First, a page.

Portland-class cruisers were outfitted as fleet flagships, with space for a flag officer and his staff. The class also had two aircraft catapult amidships.[9] They could carry four aircraft. The total crew varied, with a regular designed complement of 807,[8] a wartime complement of 952, which could increase to 1,229 when the cruiser was a fleet flagship.[9]

Indianapolis was laid down by New York Shipbuilding Corporation on 31 March 1930.[9] The hull and machinery were provided by the builder.[7] Indianapolis was launched on 7 November 1931, and commissioned on 15 November 1932.[9] She was the second ship named for Indianapolis, following the cargo ship of the same name in 1918. She was sponsored by Lucy M. Taggart, daughter of former Mayor of Indianapolis Thomas Taggart.[11]

Interwar periodEdit

Indianapolis in 1939

Under Captain John M. Smeallie, Indianapolis undertook her shakedown cruise through the Atlantic and into Guantánamo Bay, until 23 February 1932. Indianapolis then transited the Panama Canal for training off the Chilean coast. After overhaul at the Philadelphia Navy Yard, she sailed to Maine, to embark President Franklin Delano Roosevelt at Campobello Island, New Brunswick, on 1 July 1933.[11] Getting under way the same day, Indianapolis arrived at Annapolis, Maryland, on 3 July. She hosted six members of the Cabinet, along with Roosevelt, during its stay there. After disembarking Roosevelt, she departed Annapolis, on 4 July, and steamed for Philadelphia Navy Yard.[12]

On 6 September, she embarked Secretary of the Navy Claude A. Swanson, for an inspection of the Navy in the Pacific. Indianapolis toured the Canal Zone, Hawaii, and installations in San Pedro and San Diego. Swanson disembarked on 27 October. On 1 November 1933, she became flagship of Scouting Force 1, and maneuvered with the force off Long Beach, California. She departed on 9 April 1934, and arrived at New York City, and embarked Roosevelt, a second time, for a naval review. She returned to Long Beach, on 9 November 1934, for more training with the Scouting Force. She remained flagship of Scouting Force 1 until 1941. On 18 November 1936, she embarked Roosevelt, a third time, at Charleston, South Carolina, and conducted a goodwill cruise to South America with him. She visited Rio de Janeiro, Brazil, Buenos Aires, Argentina, and Montevideo, Uruguay, for state visits before returning to Charleston, and disembarking Roosevelt's party on 15 December.[12] President Roosevelt underwent his crossing the line ceremony on this cruise on 26 November: an "intensive initiation lasting two days, but we have all survived and are now full-fledged Shellbacks".[13]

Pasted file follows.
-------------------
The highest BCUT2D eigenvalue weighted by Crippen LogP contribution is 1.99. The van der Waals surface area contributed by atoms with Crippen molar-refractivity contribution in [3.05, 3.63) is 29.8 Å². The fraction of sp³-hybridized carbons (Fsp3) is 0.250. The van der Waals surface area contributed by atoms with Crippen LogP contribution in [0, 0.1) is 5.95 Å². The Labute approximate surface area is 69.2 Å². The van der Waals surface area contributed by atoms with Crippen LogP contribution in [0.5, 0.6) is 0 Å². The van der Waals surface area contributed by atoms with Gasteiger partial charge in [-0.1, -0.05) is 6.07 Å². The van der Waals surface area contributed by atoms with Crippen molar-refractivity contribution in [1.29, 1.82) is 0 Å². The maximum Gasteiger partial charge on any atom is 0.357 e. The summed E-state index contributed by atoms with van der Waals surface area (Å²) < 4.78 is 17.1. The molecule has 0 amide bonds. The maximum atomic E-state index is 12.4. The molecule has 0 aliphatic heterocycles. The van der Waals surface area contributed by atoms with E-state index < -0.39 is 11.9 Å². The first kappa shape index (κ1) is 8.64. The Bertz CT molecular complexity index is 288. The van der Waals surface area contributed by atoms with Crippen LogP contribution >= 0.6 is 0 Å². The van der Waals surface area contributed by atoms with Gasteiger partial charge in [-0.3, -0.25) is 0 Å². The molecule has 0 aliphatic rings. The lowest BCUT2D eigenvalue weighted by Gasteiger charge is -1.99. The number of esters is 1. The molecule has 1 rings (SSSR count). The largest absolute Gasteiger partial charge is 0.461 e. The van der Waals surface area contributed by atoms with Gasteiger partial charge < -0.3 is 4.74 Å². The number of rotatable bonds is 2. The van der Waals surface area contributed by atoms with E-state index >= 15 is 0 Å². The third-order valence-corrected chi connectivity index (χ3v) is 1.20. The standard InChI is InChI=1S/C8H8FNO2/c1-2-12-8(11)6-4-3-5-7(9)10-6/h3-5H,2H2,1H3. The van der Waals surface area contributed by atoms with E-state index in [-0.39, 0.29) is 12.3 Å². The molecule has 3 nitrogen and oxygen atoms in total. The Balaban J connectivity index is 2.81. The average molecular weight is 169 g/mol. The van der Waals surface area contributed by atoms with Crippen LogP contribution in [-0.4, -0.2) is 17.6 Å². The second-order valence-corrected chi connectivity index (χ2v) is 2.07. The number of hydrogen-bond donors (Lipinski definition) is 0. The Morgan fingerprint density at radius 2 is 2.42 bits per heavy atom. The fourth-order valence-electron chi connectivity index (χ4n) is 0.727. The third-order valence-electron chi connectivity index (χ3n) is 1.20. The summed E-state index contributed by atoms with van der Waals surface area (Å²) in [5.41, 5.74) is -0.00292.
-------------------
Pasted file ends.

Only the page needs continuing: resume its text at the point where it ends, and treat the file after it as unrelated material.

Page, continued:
World War IIEdit

On 7 December 1941, Indianapolis was conducting a mock bombardment at Johnston Atoll, during the Japanese attack on Pearl Harbor. Indianapolis was absorbed into Task Force 12 and searched for the Japanese carriers responsible for the attack, though the force did not locate them. She returned to Pearl Harbor on 13 December, and joined Task Force 11.[12]

New Guinea campaignEdit

With the task force, she steamed to the South Pacific, to 350 mi (560 km) south of Rabaul, New Britain, escorting the aircraft carrier Lexington. Late in the afternoon of 20 February 1942, the American ships were attacked by 18 Japanese aircraft. Of these, 16 were shot down by aircraft from Lexington and the other two were destroyed by anti-aircraft fire from the ships.[12]

On 10 March, the task force, reinforced by another force centered on the carrier Yorktown, attacked Lae and Salamaua, New Guinea, where the Japanese were marshaling amphibious forces. Attacking from the south through the Owen Stanley mountain range, the US air forces surprised and inflicted heavy damage on Japanese warships and transports, losing few aircraft. Indianapolis returned to the Mare Island Naval Shipyard for a refit before escorting a convoy to Australia.[12]

Aleutian Islands campaignEdit

Indianapolis then headed for the North Pacific to support American units in the Battle of the Aleutian Islands. On 7 August, Indianapolis and the task force attacked Kiska Island, a Japanese staging area. Although fog hindered observation, Indianapolis and other ships fired their main guns into the bay. Floatplanes from the cruisers reported Japanese ships sunk in the harbor and damage to shore installations. After 15 minutes, Japanese shore batteries returned fire before being destroyed by the ships' main guns. Japanese submarines approaching the force were depth-charged by American destroyers. Japanese seaplanes made an ineffective bombing attack. In spite of a lack of information on the Japanese forces, the operation was considered a success. US forces later occupied Adak Island, providing a naval base farther from the Dutch Harbor on Unalaska Island.

1943 operationsEdit

USS Indianapolis (CA-35) underway at sea, in 1943–1944 (NH 124466)